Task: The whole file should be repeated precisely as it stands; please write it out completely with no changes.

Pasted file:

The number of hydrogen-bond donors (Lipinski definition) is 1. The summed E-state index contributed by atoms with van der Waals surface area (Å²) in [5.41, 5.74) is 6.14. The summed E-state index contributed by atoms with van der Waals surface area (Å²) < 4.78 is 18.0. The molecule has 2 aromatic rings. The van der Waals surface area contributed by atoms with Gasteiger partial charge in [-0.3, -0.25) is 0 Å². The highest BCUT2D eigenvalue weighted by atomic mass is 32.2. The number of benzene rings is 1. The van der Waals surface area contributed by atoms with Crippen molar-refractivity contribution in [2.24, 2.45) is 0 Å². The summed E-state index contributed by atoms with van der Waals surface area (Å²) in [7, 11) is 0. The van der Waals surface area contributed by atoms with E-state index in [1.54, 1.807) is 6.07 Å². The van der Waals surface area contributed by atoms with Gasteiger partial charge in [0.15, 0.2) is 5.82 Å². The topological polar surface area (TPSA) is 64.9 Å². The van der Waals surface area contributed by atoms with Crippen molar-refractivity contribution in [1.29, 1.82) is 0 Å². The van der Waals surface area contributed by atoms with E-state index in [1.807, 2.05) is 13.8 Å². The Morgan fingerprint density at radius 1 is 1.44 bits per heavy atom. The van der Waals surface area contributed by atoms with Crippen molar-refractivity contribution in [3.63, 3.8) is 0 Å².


The number of hydrogen-bond donors (Lipinski definition) is 1. The summed E-state index contributed by atoms with van der Waals surface area (Å²) in [5.41, 5.74) is 6.14. The summed E-state index contributed by atoms with van der Waals surface area (Å²) < 4.78 is 18.0. The molecule has 2 aromatic rings. The van der Waals surface area contributed by atoms with Gasteiger partial charge in [-0.3, -0.25) is 0 Å². The highest BCUT2D eigenvalue weighted by atomic mass is 32.2. The number of benzene rings is 1. The van der Waals surface area contributed by atoms with Crippen molar-refractivity contribution in [2.24, 2.45) is 0 Å². The summed E-state index contributed by atoms with van der Waals surface area (Å²) in [7, 11) is 0. The van der Waals surface area contributed by atoms with E-state index in [1.54, 1.807) is 6.07 Å². The van der Waals surface area contributed by atoms with Gasteiger partial charge in [0.15, 0.2) is 5.82 Å². The topological polar surface area (TPSA) is 64.9 Å². The van der Waals surface area contributed by atoms with Crippen molar-refractivity contribution in [1.29, 1.82) is 0 Å². The van der Waals surface area contributed by atoms with E-state index in [1.807, 2.05) is 13.8 Å². The Morgan fingerprint density at radius 1 is 1.44 bits per heavy atom. The van der Waals surface area contributed by atoms with Crippen molar-refractivity contribution in [3.63, 3.8) is 0 Å².